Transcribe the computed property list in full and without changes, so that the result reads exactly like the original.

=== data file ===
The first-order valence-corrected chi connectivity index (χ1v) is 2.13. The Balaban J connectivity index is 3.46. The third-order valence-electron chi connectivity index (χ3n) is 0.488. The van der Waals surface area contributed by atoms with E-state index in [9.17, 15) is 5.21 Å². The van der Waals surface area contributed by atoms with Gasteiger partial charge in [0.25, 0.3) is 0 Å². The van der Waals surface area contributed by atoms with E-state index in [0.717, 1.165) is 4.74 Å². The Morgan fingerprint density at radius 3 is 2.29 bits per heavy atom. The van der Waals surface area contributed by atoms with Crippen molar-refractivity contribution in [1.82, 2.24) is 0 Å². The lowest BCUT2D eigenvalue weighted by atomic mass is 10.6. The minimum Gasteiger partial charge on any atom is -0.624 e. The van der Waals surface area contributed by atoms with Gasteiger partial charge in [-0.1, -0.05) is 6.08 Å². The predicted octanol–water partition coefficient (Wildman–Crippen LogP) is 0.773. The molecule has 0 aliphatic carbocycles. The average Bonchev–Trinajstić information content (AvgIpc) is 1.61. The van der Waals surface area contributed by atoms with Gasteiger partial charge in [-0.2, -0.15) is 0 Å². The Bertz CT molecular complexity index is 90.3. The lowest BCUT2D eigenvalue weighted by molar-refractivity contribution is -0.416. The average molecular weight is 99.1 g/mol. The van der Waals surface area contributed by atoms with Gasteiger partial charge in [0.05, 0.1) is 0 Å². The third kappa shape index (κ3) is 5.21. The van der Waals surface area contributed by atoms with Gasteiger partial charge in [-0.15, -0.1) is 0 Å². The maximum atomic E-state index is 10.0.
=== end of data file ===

The first-order valence-corrected chi connectivity index (χ1v) is 2.13. The Balaban J connectivity index is 3.46. The third-order valence-electron chi connectivity index (χ3n) is 0.488. The van der Waals surface area contributed by atoms with E-state index in [9.17, 15) is 5.21 Å². The van der Waals surface area contributed by atoms with Gasteiger partial charge in [0.25, 0.3) is 0 Å². The van der Waals surface area contributed by atoms with E-state index in [0.717, 1.165) is 4.74 Å². The Morgan fingerprint density at radius 3 is 2.29 bits per heavy atom. The van der Waals surface area contributed by atoms with Crippen molar-refractivity contribution in [1.82, 2.24) is 0 Å². The lowest BCUT2D eigenvalue weighted by atomic mass is 10.6. The minimum Gasteiger partial charge on any atom is -0.624 e. The van der Waals surface area contributed by atoms with Gasteiger partial charge in [-0.1, -0.05) is 6.08 Å². The predicted octanol–water partition coefficient (Wildman–Crippen LogP) is 0.773. The molecule has 0 aliphatic carbocycles. The average Bonchev–Trinajstić information content (AvgIpc) is 1.61. The van der Waals surface area contributed by atoms with Gasteiger partial charge in [-0.2, -0.15) is 0 Å². The Bertz CT molecular complexity index is 90.3. The lowest BCUT2D eigenvalue weighted by molar-refractivity contribution is -0.416. The average molecular weight is 99.1 g/mol. The van der Waals surface area contributed by atoms with Gasteiger partial charge in [0.05, 0.1) is 0 Å². The third kappa shape index (κ3) is 5.21. The van der Waals surface area contributed by atoms with Gasteiger partial charge in [-0.15, -0.1) is 0 Å². The maximum atomic E-state index is 10.0.